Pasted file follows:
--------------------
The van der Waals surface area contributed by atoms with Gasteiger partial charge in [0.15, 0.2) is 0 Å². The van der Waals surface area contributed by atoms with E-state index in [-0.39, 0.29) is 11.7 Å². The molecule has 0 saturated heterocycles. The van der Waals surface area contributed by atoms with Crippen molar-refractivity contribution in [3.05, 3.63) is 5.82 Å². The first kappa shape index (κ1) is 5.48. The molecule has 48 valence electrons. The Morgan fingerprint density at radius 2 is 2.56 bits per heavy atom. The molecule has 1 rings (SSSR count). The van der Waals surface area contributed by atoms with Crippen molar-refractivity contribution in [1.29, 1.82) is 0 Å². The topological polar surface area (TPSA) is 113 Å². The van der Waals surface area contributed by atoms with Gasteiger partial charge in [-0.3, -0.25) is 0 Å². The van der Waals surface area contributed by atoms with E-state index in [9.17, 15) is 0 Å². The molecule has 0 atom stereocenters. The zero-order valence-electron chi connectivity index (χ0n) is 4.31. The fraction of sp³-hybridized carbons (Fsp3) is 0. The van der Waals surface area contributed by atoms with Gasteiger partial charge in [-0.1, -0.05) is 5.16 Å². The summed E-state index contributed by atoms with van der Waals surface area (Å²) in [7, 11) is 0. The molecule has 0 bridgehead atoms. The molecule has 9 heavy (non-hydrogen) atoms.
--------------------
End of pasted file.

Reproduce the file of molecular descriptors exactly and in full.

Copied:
The van der Waals surface area contributed by atoms with Gasteiger partial charge in [0.15, 0.2) is 0 Å². The van der Waals surface area contributed by atoms with E-state index in [-0.39, 0.29) is 11.7 Å². The molecule has 0 saturated heterocycles. The van der Waals surface area contributed by atoms with Crippen molar-refractivity contribution in [3.05, 3.63) is 5.82 Å². The first kappa shape index (κ1) is 5.48. The molecule has 48 valence electrons. The Morgan fingerprint density at radius 2 is 2.56 bits per heavy atom. The molecule has 1 rings (SSSR count). The van der Waals surface area contributed by atoms with Crippen molar-refractivity contribution in [1.29, 1.82) is 0 Å². The topological polar surface area (TPSA) is 113 Å². The van der Waals surface area contributed by atoms with Gasteiger partial charge in [-0.3, -0.25) is 0 Å². The van der Waals surface area contributed by atoms with E-state index in [9.17, 15) is 0 Å². The molecule has 0 atom stereocenters. The zero-order valence-electron chi connectivity index (χ0n) is 4.31. The fraction of sp³-hybridized carbons (Fsp3) is 0. The van der Waals surface area contributed by atoms with Gasteiger partial charge in [-0.1, -0.05) is 5.16 Å². The summed E-state index contributed by atoms with van der Waals surface area (Å²) in [7, 11) is 0. The molecule has 0 bridgehead atoms. The molecule has 9 heavy (non-hydrogen) atoms.